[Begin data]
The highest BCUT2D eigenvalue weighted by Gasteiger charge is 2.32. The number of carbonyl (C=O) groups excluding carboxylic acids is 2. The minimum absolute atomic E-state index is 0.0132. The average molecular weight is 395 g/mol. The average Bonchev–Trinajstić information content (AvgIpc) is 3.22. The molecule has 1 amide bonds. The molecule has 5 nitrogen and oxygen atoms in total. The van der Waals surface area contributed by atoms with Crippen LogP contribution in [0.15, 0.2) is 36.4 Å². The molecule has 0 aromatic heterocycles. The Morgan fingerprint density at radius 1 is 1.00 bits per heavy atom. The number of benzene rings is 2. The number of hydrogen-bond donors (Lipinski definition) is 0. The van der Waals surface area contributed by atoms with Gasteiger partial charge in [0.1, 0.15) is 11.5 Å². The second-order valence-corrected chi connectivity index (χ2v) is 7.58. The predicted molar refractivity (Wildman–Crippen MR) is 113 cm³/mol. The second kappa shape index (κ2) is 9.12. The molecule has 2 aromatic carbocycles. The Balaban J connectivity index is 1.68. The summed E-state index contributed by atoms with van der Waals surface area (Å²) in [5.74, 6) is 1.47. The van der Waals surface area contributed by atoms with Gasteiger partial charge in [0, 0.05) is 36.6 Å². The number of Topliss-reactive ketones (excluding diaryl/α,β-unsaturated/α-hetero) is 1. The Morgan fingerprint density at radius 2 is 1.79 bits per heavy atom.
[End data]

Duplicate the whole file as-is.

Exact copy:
The highest BCUT2D eigenvalue weighted by Gasteiger charge is 2.32. The number of carbonyl (C=O) groups excluding carboxylic acids is 2. The minimum absolute atomic E-state index is 0.0132. The average molecular weight is 395 g/mol. The average Bonchev–Trinajstić information content (AvgIpc) is 3.22. The molecule has 1 amide bonds. The molecule has 5 nitrogen and oxygen atoms in total. The van der Waals surface area contributed by atoms with Crippen LogP contribution in [0.15, 0.2) is 36.4 Å². The molecule has 0 aromatic heterocycles. The Morgan fingerprint density at radius 1 is 1.00 bits per heavy atom. The number of benzene rings is 2. The number of hydrogen-bond donors (Lipinski definition) is 0. The van der Waals surface area contributed by atoms with Gasteiger partial charge in [0.1, 0.15) is 11.5 Å². The second-order valence-corrected chi connectivity index (χ2v) is 7.58. The predicted molar refractivity (Wildman–Crippen MR) is 113 cm³/mol. The second kappa shape index (κ2) is 9.12. The molecule has 2 aromatic carbocycles. The Balaban J connectivity index is 1.68. The summed E-state index contributed by atoms with van der Waals surface area (Å²) in [5.74, 6) is 1.47. The van der Waals surface area contributed by atoms with Gasteiger partial charge in [0, 0.05) is 36.6 Å². The number of Topliss-reactive ketones (excluding diaryl/α,β-unsaturated/α-hetero) is 1. The Morgan fingerprint density at radius 2 is 1.79 bits per heavy atom.